To Boost Economy, UConn Establishes Entrepreneurship Graduate Program

UConn, looking to boost entrepreneurship and bring innovation to the state’s lackluster economy, is launching a graduate program to help aspiring business owners establish moneymaking ventures.

The master’s of engineering in global entrepreneurship, which is expected to begin next spring, is a partnership between the UConn engineering and business schools, Trinity College and the University of New Haven.

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It’s intended to create support initiatives for business development and help reverse a failure rate among startups approaching 90 percent. It will teach best practices to “novice entrepreneurs” and give students an opportunity to learn from veteran entrepreneurs.

The program will recruit worldwide, in search of prospective students who are in the early stages of developing startups or have shown an “impressive penchant for entrepreneurship,” UConn said. Students will receive a full tuition scholarship, a yearly stipend and other resources to help them commercialize their ventures.

Funding will support five students in the first year and, officials hope, another five in the second year. UConn’s intent is to expand the program depending on its success and funding, according to a spokesman for the School of Engineering.

Mei Wei, associate dean at the UConn School of Engineering, said the program is part of the engineering school because students will work to develop a product. “You need to have something to commercialize,” she said.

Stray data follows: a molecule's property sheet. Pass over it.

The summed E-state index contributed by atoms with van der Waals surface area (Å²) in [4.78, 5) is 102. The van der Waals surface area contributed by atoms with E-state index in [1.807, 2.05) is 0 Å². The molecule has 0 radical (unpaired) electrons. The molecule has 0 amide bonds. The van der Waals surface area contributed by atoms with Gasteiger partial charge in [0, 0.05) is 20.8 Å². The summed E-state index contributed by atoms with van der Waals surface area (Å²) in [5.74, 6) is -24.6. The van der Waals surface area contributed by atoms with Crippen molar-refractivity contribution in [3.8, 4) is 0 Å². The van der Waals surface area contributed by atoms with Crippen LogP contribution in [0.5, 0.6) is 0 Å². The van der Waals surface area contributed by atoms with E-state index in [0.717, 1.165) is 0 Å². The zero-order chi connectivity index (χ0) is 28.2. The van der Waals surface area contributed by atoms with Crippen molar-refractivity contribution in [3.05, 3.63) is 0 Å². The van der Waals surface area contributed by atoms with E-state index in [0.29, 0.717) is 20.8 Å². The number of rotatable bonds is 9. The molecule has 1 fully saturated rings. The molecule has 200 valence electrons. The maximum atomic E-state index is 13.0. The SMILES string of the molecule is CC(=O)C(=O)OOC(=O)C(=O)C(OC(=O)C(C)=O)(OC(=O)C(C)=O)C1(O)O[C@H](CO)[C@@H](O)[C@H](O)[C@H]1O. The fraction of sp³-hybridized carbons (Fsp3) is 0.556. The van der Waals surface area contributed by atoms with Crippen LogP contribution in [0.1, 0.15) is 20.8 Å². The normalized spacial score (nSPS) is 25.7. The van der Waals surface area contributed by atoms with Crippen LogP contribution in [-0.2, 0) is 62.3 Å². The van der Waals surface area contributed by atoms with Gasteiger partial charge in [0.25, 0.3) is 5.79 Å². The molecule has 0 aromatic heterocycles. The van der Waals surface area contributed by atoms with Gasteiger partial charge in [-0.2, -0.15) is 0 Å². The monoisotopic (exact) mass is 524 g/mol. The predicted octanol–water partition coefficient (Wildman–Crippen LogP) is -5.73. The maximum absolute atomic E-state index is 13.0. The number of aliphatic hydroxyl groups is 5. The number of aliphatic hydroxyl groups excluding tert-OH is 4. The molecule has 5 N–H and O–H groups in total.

Students accepted into the program will train in business, learn how to write a business plan and enroll in engineering classes. They also will try to connect with entrepreneurs in Connecticut, Wei said.

“We have to create an environment for them,” she said. “If they have connections and investments here why would they want to leave?”

Support for the program comes from CTNext, a network for entrepreneurs that’s part of the state’s venture capital firm, and a funding match from UConn’s engineering and business schools, Trinity College and the University of New Haven.

State legislators, alarmed at Connecticut’s persistently high unemployment and weak economic growth, considered earlier this year a measure to foster entrepreneurship at the university, revising UConn’s mission with the objective of educating the “population at large” and considering state, national and world economic dynamics and labor force trends.

The bill, which ultimately failed, would have required up to four members of the UConn Board of Trustees to have experience in entrepreneurship and that two must be under 40. And it directed that future UConn presidents must have experience in entrepreneurship and that a vice president of innovation and entrepreneurship be hired.

UConn pushed back, saying that focusing the university’s mission primarily on economic dynamics and entrepreneurship would attack the heart of the institution and diminish its role as a comprehensive public research university.

Sen. John Fonfara, D-Hartford, the bill’s sponsor, said at the time he was not trying to change the university’s mission. Instead he wants to see UConn “at the heart of our revival economically.”

Fonfara said this week he’s obsessed with finding ways to reverse Connecticut’s economic slide, including pushing UConn to do more to promote entrepreneurship.

“If you can’t get it done one way, you can get it done the other way,” Fonfara said. “There needs to be a culture change at UConn to embrace entrepreneurship.”

Bill Aulet, director of the Martin Trust Center for MIT Entrepreneurship at the Massachusetts Institute of Technology, said because job growth is more common at small businesses than large employers, entrepreneurship is gaining favor among students.

In addition, entrepreneurship and the prospect of establishing a successful business are developing a following among college students who increasingly say they want to better control their careers, he said.

“People want to create their own jobs. They’re socially conscious rather than just getting a paycheck,” Aulet said.

“The data show the more time someone spends as an entrepreneur, the better they are at it,” he said. “They learn from being entrepreneurs.”

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